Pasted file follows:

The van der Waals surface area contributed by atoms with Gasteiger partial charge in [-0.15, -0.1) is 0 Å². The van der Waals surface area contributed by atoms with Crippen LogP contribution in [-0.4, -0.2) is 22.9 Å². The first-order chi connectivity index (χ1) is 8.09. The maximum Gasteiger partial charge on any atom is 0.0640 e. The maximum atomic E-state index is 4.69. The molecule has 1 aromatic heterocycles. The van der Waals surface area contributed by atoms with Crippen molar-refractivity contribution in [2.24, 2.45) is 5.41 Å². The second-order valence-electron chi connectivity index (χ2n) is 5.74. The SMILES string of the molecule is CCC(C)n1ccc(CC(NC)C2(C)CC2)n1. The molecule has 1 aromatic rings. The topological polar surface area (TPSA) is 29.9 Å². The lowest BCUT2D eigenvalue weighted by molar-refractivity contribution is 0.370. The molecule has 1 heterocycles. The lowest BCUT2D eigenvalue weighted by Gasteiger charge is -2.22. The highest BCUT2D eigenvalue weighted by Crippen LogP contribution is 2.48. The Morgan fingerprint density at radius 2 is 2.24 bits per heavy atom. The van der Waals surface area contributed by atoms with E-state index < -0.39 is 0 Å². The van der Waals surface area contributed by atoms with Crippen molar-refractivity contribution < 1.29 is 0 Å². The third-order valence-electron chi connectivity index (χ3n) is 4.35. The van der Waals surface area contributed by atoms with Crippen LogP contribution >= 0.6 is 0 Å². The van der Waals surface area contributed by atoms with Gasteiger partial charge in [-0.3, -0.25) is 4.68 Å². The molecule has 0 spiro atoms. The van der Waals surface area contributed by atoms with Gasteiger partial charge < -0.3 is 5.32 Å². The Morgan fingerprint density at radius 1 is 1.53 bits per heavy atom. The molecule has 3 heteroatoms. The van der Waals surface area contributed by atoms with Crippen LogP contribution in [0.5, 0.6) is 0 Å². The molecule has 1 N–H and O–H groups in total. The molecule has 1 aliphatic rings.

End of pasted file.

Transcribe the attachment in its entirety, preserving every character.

The van der Waals surface area contributed by atoms with Gasteiger partial charge in [-0.15, -0.1) is 0 Å². The van der Waals surface area contributed by atoms with Crippen LogP contribution in [-0.4, -0.2) is 22.9 Å². The first-order chi connectivity index (χ1) is 8.09. The maximum Gasteiger partial charge on any atom is 0.0640 e. The maximum atomic E-state index is 4.69. The molecule has 1 aromatic heterocycles. The van der Waals surface area contributed by atoms with Crippen molar-refractivity contribution in [2.24, 2.45) is 5.41 Å². The second-order valence-electron chi connectivity index (χ2n) is 5.74. The SMILES string of the molecule is CCC(C)n1ccc(CC(NC)C2(C)CC2)n1. The molecule has 1 aromatic rings. The topological polar surface area (TPSA) is 29.9 Å². The lowest BCUT2D eigenvalue weighted by molar-refractivity contribution is 0.370. The molecule has 1 heterocycles. The lowest BCUT2D eigenvalue weighted by Gasteiger charge is -2.22. The highest BCUT2D eigenvalue weighted by Crippen LogP contribution is 2.48. The Morgan fingerprint density at radius 2 is 2.24 bits per heavy atom. The van der Waals surface area contributed by atoms with E-state index < -0.39 is 0 Å². The van der Waals surface area contributed by atoms with Crippen molar-refractivity contribution < 1.29 is 0 Å². The third-order valence-electron chi connectivity index (χ3n) is 4.35. The van der Waals surface area contributed by atoms with Crippen LogP contribution >= 0.6 is 0 Å². The van der Waals surface area contributed by atoms with Gasteiger partial charge in [-0.3, -0.25) is 4.68 Å². The molecule has 0 spiro atoms. The van der Waals surface area contributed by atoms with Gasteiger partial charge < -0.3 is 5.32 Å². The Morgan fingerprint density at radius 1 is 1.53 bits per heavy atom. The molecule has 3 heteroatoms. The van der Waals surface area contributed by atoms with Crippen LogP contribution in [0.5, 0.6) is 0 Å². The molecule has 1 N–H and O–H groups in total. The molecule has 1 aliphatic rings.